Greed in Full View. Shameful Saddlebred Stuff

Emily Thomas Luciano is an accomplished rider as well as our talented marketing director. Read more. In this guest column, murfreesboroshe discusses her observations at a host of showing events around the southeastern U.S.  Thanks, Emily!

She writes:

Over the past year, I’ve traveled to horse shows and equine trade shows across the country. I’ve seen how equestrians from all different disciplines show, groom, ride, and care for their horses. Though I’ve been impressed with some of what I’ve seen, one major question plagues me— who is the real winner in our industry? Is it us? Or is it the horse?

I’ve seen horses started at 18 months so that they’re ready for races and futurities. I’ve seen horses shown until they are so swayed-back that I’d be embarrassed to have them in my front pasture.

Why does this happen? In my opinion, show world greed is the catalyst. Horse owners are on a quest for shiny buckles, blue ribbons, and the winner’s circle.

Emily Luciano performs at Extreme Mustang Makeover with Gus

Emily Luciano performs at Extreme Mustang Makeover with Gus

Don’t get me wrong. I am not anti-showing. In fact, I love to show! I’ve competed in four different Extreme Mustang Makeovers, have competed in obstacle and trail challenges, and even have done a handful of western pleasure classes. I love to work toward a goal with my horse. Showing is fantastic as long as the welfare of the horse comes first.

But some things irk me:

I didn’t see one fuzzy muzzle at any of the equine events I attended this year. A horse needs vibrissae (whiskers) intact so he can feel where he cannot see and not injure his nose or mouth. I prefer fuzzy ears and unclipped fetlocks for the same reason. Read more here.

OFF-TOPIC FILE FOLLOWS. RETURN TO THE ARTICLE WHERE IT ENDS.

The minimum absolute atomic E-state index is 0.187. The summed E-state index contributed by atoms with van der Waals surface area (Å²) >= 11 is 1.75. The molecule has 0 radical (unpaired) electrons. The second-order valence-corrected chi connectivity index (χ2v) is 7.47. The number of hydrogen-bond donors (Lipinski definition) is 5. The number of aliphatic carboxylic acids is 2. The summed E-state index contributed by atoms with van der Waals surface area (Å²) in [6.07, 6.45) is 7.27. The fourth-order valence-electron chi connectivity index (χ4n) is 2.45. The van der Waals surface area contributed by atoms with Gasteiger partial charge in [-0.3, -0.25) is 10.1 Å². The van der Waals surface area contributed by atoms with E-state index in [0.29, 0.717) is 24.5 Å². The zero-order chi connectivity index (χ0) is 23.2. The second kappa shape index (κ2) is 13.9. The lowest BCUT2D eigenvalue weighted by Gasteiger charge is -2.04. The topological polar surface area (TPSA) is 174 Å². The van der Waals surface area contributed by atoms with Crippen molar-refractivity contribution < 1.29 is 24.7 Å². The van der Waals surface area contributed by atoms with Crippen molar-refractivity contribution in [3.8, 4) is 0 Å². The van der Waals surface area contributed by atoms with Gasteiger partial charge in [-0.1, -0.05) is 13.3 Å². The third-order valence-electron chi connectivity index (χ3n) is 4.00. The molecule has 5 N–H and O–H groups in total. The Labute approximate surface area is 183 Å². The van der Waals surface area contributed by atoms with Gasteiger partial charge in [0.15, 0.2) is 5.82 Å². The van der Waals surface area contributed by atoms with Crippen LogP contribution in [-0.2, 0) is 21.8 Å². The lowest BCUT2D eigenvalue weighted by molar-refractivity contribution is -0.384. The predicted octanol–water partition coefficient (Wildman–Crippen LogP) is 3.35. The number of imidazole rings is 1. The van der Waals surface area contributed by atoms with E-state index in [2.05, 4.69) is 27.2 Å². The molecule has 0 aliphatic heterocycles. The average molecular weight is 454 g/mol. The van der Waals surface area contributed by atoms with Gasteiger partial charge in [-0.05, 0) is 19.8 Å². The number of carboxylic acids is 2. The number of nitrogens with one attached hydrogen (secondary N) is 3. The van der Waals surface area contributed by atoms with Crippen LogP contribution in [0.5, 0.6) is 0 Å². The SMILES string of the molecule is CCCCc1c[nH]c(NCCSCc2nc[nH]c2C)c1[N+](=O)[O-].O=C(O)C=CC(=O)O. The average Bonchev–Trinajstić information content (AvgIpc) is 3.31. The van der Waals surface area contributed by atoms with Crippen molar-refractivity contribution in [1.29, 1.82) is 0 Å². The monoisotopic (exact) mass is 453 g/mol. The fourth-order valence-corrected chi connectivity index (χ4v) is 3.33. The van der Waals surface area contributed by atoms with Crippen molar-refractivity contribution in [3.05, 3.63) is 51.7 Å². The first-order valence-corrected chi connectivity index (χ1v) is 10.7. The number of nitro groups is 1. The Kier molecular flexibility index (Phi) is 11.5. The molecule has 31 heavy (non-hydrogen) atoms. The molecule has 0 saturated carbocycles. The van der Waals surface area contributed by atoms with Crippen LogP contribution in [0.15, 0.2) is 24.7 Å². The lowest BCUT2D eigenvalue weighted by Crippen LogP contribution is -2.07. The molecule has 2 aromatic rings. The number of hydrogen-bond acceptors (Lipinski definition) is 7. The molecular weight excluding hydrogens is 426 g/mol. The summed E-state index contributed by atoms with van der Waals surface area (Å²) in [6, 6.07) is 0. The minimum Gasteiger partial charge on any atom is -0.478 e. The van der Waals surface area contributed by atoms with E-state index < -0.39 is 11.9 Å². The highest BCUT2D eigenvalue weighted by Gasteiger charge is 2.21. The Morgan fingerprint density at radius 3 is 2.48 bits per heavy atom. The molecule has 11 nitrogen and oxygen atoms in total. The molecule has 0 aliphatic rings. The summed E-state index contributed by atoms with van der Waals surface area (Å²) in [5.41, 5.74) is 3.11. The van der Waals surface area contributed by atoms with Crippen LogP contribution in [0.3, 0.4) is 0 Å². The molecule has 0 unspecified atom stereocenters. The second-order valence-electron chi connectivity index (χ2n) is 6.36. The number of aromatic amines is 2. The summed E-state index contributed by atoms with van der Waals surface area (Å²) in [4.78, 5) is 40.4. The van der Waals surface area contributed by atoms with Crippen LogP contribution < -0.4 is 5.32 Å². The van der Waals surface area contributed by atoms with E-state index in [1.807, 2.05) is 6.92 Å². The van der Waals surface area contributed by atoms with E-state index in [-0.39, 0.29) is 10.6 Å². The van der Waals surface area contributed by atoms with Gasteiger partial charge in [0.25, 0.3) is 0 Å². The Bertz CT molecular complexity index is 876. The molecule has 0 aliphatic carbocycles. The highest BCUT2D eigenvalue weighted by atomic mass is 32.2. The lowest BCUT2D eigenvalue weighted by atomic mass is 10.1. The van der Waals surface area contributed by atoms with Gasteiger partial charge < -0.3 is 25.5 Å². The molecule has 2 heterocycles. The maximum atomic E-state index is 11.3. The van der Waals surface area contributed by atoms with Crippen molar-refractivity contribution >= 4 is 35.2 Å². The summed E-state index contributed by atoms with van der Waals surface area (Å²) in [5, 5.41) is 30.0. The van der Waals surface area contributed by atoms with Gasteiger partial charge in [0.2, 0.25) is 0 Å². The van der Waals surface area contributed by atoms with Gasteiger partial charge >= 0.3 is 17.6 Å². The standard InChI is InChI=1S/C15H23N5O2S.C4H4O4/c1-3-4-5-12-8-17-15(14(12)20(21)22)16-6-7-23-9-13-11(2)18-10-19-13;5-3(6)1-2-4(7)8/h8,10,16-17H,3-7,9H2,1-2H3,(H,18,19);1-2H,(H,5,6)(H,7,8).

Sometimes I want to troll up and down the barn aisles with a megaphone saying, “Those horses need those whiskers! And hairy ears keep the bugs out and keep them warm! And feathery fetlocks will properly shed rain!”

Trimming and clipping soon became least of my concerns. What horrified me most was the Saddlebred scene:

Swayback Saddlebred

Swayback Saddlebred

At one particular event – a huge, championship show drawing scores from around the Southeast – we brought a few of our mustangs for a separate event. The mustangs were furry and winter-coated. Their condition contrasted starkly with these clipped, statuesque equines being led around with chains across their noses (sometimes with two handlers)

The first horse to shock me was in a driving class. (I say that because there is no way he could have been saddled to ride.) His back looked like a canyon. I’m no biomechanics expert, but I suspect this is the result of his handlers cranking his head, neck, and poll at unnatural angles. For years.

As I strolled the show grounds over the next several days with my mustangs, I caught myself with my mouth open more than once. First, the stall decorations: I’ve never seen so much

In whose best interest?

In whose best interest?

effort thrown toward something so superficial.

  • One farm brought in hedges to encase their row of stalls.
  • Another brought in gas lamps…GAS LAMPS! and a trophy room, complete with haute couture, life-sized images of the owner in a gown of feathers, posed with their horses.

On the next to last day of the show, I had evening duty with our mustangs and needed to walk through several other barns to reach our truck. En route, I saw horses stalled for the night with blankets, full harnesses, cribbing collars, and what I perceived as buckets on their tails.

After some research, I learned these tail buckets were called “bustles.” If you’ve never seen a plastic tail bustle, imagine a two-gallon bucket fixed to the tail head and strapped to a full harness. These horses were stalled overnight in this contraption. I was horrified.

Saddlebred Bustle contraption

Saddlebred Bustle contraption

I asked one groom why on earth the poor horse was put up like that. His response? So he didn’t rub his tail.

Why would he feel the need to rub his tail?